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Two Former Meyers Associates Alleged Excessive Trading Cost Investors $3.6M

The US Securities and Exchange Commission is accusing brokers Jovannie Aquino and Emil Botvinnik of fraud that allegedly cost investors about $3.6M. According to the regulator, Botvinnik, who is a Florida resident and is no longer a registered representative, and Aquino who is a New York resident, recommended frequent, short-term trades, earning them about $4.6M in commissions while practically guaranteeing that their customers would lose money. Botvinnik’s alleged excessive trading took place between 6/2012 and 11/2014. Aquino’s alleged excessive trading occurred between 12/2015 to 11/2017.

Many of these customers were retail investors. A number of them were of retirement age or close to that age.

At the time of the alleged broker fraud, Aquino and Botvinnik were with Meyers Associates LP. The firm is now called Windsor Street Capital LP. Aquino then went to work with Spartan Capital Securities while Botvinnik moved on to Newport Coast Securities, SW Financial, and Worden Capital Management.

The SEC claims that the investments of Aquino’s customers would have had to make 21-406% in yearly returns just to cover the transaction costs that came with the trading strategy that he employed. For Botvinnik’s customers to have covered their transaction costs, their yearly returns would have had to have been 31-150%.

The Commission said that because of Botvinnik’s fraud, his customers lost about $2.7M while he made approximately $3.7M in ill-gotten gains. Aquino’s customers, meantime, lost about $881K, while his purported ill-gotten gains were $935K.

Neither man purportedly had grounds for thinking that the investments that they were recommending were suitable for the customers. The two brokers are accused of engaging in unauthorized trading and hiding material information related to the transaction costs from the customers.

Excessive Trading

Excessive trading effectively means trading too frequently for a particular investor’s risk tolerance or investment goals. Generally, the more frequently an account is being traded, the more risk the investor is exposed to. Sometimes these high volume trades are done on an unauthorized basis, meaning the broker is making trades on a customer’s behalf without having the required authorization. Other times, the broker is getting the authorization on a trade by trade basis, but the recommendation to trade in that manner might still be unsuitable for that client. When a broker is placing trades in a client’s account solely to generate additional commissions for himself, that is referred to as churning. As the SEC notes in its investor alert, even if an account’s value is growing, excessive trading may still have taken place.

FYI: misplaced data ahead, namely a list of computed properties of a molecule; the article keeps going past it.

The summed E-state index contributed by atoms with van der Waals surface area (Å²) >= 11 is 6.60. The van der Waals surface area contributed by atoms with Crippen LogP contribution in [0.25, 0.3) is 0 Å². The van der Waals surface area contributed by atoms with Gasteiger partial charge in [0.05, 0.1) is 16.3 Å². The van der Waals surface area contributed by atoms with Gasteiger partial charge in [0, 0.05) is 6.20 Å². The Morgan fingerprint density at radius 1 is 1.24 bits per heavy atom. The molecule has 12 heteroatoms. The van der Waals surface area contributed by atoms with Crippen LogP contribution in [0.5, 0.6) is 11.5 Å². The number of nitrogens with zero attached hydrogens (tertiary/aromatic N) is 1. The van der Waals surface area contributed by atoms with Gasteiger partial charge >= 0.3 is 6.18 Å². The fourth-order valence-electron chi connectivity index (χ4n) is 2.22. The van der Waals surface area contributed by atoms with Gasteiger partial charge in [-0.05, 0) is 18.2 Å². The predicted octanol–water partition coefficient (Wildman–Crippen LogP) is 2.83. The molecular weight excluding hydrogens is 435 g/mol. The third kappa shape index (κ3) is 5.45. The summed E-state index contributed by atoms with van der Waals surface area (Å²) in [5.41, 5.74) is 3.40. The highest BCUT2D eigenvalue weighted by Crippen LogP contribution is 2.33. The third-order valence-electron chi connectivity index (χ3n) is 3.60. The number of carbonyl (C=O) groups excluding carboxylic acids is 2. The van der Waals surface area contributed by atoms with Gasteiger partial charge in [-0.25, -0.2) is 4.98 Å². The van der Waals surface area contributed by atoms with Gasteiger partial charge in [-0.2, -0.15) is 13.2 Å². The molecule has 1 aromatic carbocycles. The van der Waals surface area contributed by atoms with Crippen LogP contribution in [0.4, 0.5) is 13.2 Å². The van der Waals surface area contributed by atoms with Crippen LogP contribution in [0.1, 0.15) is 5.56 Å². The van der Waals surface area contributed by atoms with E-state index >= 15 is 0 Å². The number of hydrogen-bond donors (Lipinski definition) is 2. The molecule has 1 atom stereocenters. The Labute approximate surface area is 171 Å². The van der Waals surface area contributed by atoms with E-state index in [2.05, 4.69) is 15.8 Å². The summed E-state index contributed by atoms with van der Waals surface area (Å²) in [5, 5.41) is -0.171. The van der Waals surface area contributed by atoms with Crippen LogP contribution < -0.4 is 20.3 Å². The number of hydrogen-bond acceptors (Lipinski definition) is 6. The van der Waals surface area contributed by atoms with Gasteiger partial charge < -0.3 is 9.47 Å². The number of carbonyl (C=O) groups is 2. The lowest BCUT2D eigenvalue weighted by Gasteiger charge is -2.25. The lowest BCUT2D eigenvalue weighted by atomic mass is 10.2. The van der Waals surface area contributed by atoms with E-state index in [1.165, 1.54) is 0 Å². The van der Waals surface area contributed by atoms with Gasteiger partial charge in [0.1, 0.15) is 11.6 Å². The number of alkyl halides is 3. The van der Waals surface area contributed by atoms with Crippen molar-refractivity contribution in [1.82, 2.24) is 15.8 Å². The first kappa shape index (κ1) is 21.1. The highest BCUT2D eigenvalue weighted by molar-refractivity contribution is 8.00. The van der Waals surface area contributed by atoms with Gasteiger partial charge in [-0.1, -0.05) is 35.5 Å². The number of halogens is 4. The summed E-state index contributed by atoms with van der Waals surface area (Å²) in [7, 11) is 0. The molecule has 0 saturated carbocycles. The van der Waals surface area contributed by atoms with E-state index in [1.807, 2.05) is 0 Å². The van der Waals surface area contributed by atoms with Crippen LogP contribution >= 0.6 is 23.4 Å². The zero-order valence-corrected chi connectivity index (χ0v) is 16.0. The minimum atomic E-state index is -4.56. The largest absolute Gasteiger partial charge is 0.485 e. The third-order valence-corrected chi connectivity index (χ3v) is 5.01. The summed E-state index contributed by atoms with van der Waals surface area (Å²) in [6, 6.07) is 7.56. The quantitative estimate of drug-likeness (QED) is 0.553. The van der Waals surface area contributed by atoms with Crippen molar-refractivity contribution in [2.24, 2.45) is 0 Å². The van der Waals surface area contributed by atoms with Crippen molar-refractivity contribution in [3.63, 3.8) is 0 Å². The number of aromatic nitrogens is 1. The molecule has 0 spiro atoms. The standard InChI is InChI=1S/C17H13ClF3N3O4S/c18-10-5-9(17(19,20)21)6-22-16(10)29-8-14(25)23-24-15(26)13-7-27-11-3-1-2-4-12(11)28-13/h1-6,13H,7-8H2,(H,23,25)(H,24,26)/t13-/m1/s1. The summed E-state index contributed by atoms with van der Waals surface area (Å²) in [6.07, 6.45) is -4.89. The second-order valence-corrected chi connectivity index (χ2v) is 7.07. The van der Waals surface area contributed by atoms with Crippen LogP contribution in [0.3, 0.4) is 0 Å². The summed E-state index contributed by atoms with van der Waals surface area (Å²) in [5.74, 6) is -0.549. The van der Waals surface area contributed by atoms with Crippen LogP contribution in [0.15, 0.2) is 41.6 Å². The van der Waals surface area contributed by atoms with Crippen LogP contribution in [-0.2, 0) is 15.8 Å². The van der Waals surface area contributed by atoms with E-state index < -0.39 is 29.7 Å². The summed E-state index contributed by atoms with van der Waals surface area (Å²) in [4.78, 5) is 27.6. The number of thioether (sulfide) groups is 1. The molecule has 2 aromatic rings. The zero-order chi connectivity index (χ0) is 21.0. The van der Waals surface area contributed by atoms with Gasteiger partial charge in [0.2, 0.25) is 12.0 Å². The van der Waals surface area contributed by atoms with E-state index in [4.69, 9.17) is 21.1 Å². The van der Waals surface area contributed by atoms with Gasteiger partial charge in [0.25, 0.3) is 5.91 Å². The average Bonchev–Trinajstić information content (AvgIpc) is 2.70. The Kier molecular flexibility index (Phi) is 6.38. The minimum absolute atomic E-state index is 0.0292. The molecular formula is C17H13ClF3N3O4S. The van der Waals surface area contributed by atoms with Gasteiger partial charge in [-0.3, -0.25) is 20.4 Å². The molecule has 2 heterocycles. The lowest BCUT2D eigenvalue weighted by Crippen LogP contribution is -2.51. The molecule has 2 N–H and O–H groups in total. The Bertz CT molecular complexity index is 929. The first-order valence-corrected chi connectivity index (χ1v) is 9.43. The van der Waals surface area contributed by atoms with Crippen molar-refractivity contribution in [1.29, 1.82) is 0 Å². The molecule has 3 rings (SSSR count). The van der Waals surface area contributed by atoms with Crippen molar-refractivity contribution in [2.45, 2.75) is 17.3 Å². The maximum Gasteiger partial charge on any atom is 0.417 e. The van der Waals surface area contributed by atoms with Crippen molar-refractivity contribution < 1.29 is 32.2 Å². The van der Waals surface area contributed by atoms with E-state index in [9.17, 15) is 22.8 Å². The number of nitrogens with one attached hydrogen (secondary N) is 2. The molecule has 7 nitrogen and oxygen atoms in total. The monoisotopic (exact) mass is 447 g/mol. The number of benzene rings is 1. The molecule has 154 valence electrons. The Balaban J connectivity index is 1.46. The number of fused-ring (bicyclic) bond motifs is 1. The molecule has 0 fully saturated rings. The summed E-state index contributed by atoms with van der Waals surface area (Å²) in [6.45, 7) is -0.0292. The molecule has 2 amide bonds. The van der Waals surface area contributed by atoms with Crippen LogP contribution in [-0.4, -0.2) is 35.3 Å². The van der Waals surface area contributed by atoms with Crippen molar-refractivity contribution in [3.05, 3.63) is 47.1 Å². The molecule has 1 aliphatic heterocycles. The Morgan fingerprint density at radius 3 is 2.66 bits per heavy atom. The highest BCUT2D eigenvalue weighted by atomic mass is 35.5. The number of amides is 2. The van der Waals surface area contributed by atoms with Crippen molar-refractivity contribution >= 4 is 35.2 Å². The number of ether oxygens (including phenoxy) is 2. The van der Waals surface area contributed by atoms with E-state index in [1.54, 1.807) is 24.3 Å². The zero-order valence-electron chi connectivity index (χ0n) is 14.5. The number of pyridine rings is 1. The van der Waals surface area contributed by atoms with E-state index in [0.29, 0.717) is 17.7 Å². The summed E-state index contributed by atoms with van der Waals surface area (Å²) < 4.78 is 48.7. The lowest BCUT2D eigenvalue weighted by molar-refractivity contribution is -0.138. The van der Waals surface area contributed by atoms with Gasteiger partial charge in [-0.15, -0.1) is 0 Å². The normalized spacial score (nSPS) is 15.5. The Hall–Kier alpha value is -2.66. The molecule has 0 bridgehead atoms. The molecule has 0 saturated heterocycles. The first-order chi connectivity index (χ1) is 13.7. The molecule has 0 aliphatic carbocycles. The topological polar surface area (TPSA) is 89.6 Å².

The Commission is charging Aquino and Botvinnik with violating the federal securities’ laws anti-fraud provision. They want the two men to disgorge ill-gotten gains and pay prejudgment interest.

Aquino’s BrokerCheck record indicates six disclosures, including four customer disputes. Botvinnik’s BrokerCheck record shows eight disclosures, most of them customer disputes.

It is important that brokers recommend and invest in securities that are suitable for an investor’s goals, risk tolerance, portfolio, and financial state. At Shepherd Smith Edwards and Kantas, LLP, our broker fraud lawyers represent investors nationwide. Over the years, we have helped thousands of investors recoup their investment losses from financial representatives and their brokerage firms for fraud, negligence, or other misconduct.

Our investor lawyers represent retirees, other individual investors, family and small business owners, high net worth individual investors, and institutional clients. Contact our securities law firm today.

SEC Charges Two Brokers With Defrauding Customers, September 10, 2018

Investor Alert: Excessive Trading at Investors’ Expense, SEC, January 9, 2017

Jovannie Aquino, BrokerCheck


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